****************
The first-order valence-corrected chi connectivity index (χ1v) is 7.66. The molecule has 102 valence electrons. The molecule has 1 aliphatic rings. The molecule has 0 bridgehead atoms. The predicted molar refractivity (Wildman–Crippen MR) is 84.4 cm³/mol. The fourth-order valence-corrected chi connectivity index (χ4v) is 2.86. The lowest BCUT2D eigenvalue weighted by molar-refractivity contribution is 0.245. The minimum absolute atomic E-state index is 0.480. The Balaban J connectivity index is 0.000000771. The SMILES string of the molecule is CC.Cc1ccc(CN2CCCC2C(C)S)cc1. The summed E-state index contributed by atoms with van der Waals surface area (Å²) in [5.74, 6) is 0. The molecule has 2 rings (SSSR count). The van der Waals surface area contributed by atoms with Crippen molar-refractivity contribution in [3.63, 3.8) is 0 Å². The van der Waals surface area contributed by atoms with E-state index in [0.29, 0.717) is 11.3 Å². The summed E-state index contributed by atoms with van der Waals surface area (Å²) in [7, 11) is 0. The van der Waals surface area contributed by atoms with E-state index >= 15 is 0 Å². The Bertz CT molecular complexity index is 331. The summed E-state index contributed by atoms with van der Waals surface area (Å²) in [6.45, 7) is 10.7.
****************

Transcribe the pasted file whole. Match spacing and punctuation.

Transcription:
The first-order valence-corrected chi connectivity index (χ1v) is 7.66. The molecule has 102 valence electrons. The molecule has 1 aliphatic rings. The molecule has 0 bridgehead atoms. The predicted molar refractivity (Wildman–Crippen MR) is 84.4 cm³/mol. The fourth-order valence-corrected chi connectivity index (χ4v) is 2.86. The lowest BCUT2D eigenvalue weighted by molar-refractivity contribution is 0.245. The minimum absolute atomic E-state index is 0.480. The Balaban J connectivity index is 0.000000771. The SMILES string of the molecule is CC.Cc1ccc(CN2CCCC2C(C)S)cc1. The summed E-state index contributed by atoms with van der Waals surface area (Å²) in [5.74, 6) is 0. The molecule has 2 rings (SSSR count). The van der Waals surface area contributed by atoms with Crippen molar-refractivity contribution in [3.63, 3.8) is 0 Å². The van der Waals surface area contributed by atoms with E-state index in [0.29, 0.717) is 11.3 Å². The summed E-state index contributed by atoms with van der Waals surface area (Å²) in [7, 11) is 0. The van der Waals surface area contributed by atoms with E-state index >= 15 is 0 Å². The Bertz CT molecular complexity index is 331. The summed E-state index contributed by atoms with van der Waals surface area (Å²) in [6.45, 7) is 10.7.